TRUSTS AS BENEFICIARY OF AN IRA
Estate Planning Considerations
We find clients often do not understand or realize the implications of who they name as beneficiary of an IRA or other retirement plan.
Naming a minor as beneficiary of an IRA means that the IRA assets will pass directly to the minor children or grandchildren. This is a situation most parents and grandparents can avoid by setting up testamentary trusts in their wills. The use of a testamentary trust allows one to control and limit the minor child’s access to his or her inheritance until an appropriate age.
Similarly, parents often specify in their Wills that if one of their children shall predecease them, that child’s share shall pass to that child’s children. If that child should die without any heirs, the Will may specify that said child’s share will pass to his or her surviving siblings. An IRA beneficiary designation form may not provide the owner with such flexibility. That is, if one designated as beneficiary of the IRA predeceases the owner, the assets pass to the next named, or secondary beneficiary, rather than to the primary beneficiary’s children.
Individuals sometimes create revocable living trusts to avoid the need to open an estate. However, if an individual has named his or her estate as the beneficiary of an IRA a probate proceeding will be necessary in order to distribute the IRA assets from the estate.
The need for opening a probate estate also arises if an IRA owner has failed to name any beneficiaries. In such a situation the IRA has no designated beneficiary, and again the assets would be payable to the estate of the owner, and an estate must be opened to distribute those assets to the owner’s heirs.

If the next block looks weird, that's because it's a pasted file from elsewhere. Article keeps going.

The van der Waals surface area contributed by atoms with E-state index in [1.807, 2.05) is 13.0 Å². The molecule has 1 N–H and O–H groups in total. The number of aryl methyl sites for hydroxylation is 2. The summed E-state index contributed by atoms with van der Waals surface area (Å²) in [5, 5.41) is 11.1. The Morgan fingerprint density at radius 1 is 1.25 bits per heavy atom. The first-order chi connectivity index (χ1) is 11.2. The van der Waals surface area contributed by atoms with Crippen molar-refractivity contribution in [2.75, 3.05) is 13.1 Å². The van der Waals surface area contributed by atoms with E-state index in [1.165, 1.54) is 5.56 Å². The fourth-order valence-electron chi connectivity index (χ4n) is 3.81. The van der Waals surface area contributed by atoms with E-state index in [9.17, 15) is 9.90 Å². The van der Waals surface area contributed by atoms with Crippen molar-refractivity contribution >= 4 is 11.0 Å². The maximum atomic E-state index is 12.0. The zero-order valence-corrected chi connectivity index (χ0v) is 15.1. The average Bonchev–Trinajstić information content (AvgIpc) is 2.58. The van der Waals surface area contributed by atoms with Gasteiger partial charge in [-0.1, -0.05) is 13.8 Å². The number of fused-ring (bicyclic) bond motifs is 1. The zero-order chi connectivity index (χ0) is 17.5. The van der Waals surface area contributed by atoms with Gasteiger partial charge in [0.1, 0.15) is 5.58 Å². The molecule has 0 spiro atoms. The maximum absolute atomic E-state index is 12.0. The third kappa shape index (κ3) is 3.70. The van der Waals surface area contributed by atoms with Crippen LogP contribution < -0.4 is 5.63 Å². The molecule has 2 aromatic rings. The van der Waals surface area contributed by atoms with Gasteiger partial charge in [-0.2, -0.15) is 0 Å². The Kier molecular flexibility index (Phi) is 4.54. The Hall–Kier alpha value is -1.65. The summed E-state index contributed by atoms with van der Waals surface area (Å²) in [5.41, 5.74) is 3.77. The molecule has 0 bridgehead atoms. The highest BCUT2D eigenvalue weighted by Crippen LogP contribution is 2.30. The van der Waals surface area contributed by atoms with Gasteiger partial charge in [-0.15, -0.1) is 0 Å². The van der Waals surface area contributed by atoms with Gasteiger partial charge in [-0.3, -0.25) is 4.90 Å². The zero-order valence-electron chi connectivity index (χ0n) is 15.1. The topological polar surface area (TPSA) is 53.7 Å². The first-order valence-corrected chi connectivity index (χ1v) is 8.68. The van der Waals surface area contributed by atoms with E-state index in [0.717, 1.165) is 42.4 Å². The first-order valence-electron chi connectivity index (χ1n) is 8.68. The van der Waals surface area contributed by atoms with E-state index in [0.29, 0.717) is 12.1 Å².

In order to avoid these situations, a person can designate a trust as the beneficiary of his or her IRA.
A trust as a beneficiary of an IRA may best be utilized if you have minor children or grandchildren for whom you want to determine how and when they will receive the assets of the IRA.
In order for a trust to be named as a designated beneficiary of an IRA it must meet four tests:
1. The trust must be a valid trust under state law;
2. The trust must be irrevocable or become so upon the death of the owner of the IRA (such as a testamentary trust set up in a will)
3. The trust beneficiaries must be readily determinable from the trust instrument; and
4. The trust document must be provided to the IRA plan administrator.
The trust document must set out that the IRA funds are not to be used to pay trust, burial, or funeral expenses, as this may result in the trust’s failure to qualify as a designated beneficiary. Establishing a charity as a beneficiary of the trust may also disqualify the trust from being a designated beneficiary.
There is a method of distributing the IRA which would allow the beneficiaries of the trust to receive the most benefit from the IRA. This method is called the "lifetime expectancy method." The lifetime expectancy method is beneficial because it defers the income tax on the IRA distributions to be spread over the life of the beneficiaries of the trust while at the same time the assets in the trust are producing income and probably increasing in value, therefore allowing for more money to ultimately pass to the beneficiaries, than would have been the case if all of the assets were paid in a lump sum.